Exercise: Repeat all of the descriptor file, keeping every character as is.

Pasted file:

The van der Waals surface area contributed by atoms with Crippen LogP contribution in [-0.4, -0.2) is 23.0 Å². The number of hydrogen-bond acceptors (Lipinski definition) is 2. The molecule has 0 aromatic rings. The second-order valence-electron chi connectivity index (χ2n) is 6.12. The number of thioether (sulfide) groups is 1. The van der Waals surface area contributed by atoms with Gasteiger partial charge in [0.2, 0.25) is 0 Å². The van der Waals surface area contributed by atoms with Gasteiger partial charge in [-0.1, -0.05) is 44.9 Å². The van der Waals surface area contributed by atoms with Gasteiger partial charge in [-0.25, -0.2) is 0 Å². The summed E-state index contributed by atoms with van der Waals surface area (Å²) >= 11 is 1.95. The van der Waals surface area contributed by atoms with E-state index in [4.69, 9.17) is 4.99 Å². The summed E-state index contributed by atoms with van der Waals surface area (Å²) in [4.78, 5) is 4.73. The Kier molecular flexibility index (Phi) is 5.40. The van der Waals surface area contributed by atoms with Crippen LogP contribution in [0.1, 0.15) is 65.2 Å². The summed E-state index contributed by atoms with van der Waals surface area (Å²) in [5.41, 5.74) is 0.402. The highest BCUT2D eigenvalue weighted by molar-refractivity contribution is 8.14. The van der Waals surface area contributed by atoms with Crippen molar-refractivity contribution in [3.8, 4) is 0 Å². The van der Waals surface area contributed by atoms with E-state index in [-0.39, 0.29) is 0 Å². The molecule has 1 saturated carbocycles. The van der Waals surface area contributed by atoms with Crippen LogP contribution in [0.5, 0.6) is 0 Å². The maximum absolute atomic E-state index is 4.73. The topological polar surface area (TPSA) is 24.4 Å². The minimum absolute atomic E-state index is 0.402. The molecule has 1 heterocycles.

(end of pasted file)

The van der Waals surface area contributed by atoms with Crippen LogP contribution in [-0.4, -0.2) is 23.0 Å². The number of hydrogen-bond acceptors (Lipinski definition) is 2. The molecule has 0 aromatic rings. The second-order valence-electron chi connectivity index (χ2n) is 6.12. The number of thioether (sulfide) groups is 1. The van der Waals surface area contributed by atoms with Gasteiger partial charge in [0.2, 0.25) is 0 Å². The van der Waals surface area contributed by atoms with Gasteiger partial charge in [-0.1, -0.05) is 44.9 Å². The van der Waals surface area contributed by atoms with Gasteiger partial charge in [-0.25, -0.2) is 0 Å². The summed E-state index contributed by atoms with van der Waals surface area (Å²) >= 11 is 1.95. The van der Waals surface area contributed by atoms with E-state index in [4.69, 9.17) is 4.99 Å². The summed E-state index contributed by atoms with van der Waals surface area (Å²) in [4.78, 5) is 4.73. The Kier molecular flexibility index (Phi) is 5.40. The van der Waals surface area contributed by atoms with Crippen LogP contribution in [0.1, 0.15) is 65.2 Å². The summed E-state index contributed by atoms with van der Waals surface area (Å²) in [5.41, 5.74) is 0.402. The highest BCUT2D eigenvalue weighted by molar-refractivity contribution is 8.14. The van der Waals surface area contributed by atoms with Crippen molar-refractivity contribution in [3.8, 4) is 0 Å². The van der Waals surface area contributed by atoms with E-state index in [-0.39, 0.29) is 0 Å². The molecule has 1 saturated carbocycles. The van der Waals surface area contributed by atoms with Crippen LogP contribution in [0.5, 0.6) is 0 Å². The maximum absolute atomic E-state index is 4.73. The topological polar surface area (TPSA) is 24.4 Å². The minimum absolute atomic E-state index is 0.402. The molecule has 1 heterocycles.